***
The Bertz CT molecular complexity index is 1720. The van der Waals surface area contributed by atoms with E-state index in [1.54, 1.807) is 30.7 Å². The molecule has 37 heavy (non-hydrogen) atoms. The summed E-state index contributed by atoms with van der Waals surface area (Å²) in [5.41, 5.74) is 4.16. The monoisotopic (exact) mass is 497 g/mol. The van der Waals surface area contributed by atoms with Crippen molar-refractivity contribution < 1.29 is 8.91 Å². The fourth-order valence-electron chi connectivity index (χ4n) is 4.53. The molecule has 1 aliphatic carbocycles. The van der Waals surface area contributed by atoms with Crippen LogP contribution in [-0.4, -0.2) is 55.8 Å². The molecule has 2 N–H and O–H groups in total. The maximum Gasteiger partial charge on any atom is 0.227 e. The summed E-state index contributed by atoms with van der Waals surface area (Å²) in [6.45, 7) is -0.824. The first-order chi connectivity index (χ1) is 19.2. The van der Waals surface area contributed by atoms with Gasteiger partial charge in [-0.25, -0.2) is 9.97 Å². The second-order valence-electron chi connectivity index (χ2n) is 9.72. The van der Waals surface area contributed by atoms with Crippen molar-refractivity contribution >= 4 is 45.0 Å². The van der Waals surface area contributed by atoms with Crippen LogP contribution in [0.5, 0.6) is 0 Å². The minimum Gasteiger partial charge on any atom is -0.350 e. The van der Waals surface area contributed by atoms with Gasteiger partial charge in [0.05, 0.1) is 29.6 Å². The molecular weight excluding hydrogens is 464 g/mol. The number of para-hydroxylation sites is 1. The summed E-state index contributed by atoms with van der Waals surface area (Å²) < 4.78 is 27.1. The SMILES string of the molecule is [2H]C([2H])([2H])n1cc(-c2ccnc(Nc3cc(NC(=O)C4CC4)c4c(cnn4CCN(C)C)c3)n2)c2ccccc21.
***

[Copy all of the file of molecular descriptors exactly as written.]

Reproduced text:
The Bertz CT molecular complexity index is 1720. The van der Waals surface area contributed by atoms with E-state index in [1.54, 1.807) is 30.7 Å². The molecule has 37 heavy (non-hydrogen) atoms. The summed E-state index contributed by atoms with van der Waals surface area (Å²) in [5.41, 5.74) is 4.16. The monoisotopic (exact) mass is 497 g/mol. The van der Waals surface area contributed by atoms with Crippen molar-refractivity contribution < 1.29 is 8.91 Å². The fourth-order valence-electron chi connectivity index (χ4n) is 4.53. The molecule has 1 aliphatic carbocycles. The van der Waals surface area contributed by atoms with Crippen LogP contribution in [-0.4, -0.2) is 55.8 Å². The molecule has 2 N–H and O–H groups in total. The maximum Gasteiger partial charge on any atom is 0.227 e. The summed E-state index contributed by atoms with van der Waals surface area (Å²) in [6.45, 7) is -0.824. The first-order chi connectivity index (χ1) is 19.2. The van der Waals surface area contributed by atoms with Gasteiger partial charge in [-0.25, -0.2) is 9.97 Å². The second-order valence-electron chi connectivity index (χ2n) is 9.72. The van der Waals surface area contributed by atoms with Crippen molar-refractivity contribution >= 4 is 45.0 Å². The van der Waals surface area contributed by atoms with Crippen LogP contribution in [0.5, 0.6) is 0 Å². The minimum Gasteiger partial charge on any atom is -0.350 e. The van der Waals surface area contributed by atoms with Gasteiger partial charge in [0.05, 0.1) is 29.6 Å². The molecular weight excluding hydrogens is 464 g/mol. The number of para-hydroxylation sites is 1. The summed E-state index contributed by atoms with van der Waals surface area (Å²) < 4.78 is 27.1. The SMILES string of the molecule is [2H]C([2H])([2H])n1cc(-c2ccnc(Nc3cc(NC(=O)C4CC4)c4c(cnn4CCN(C)C)c3)n2)c2ccccc21.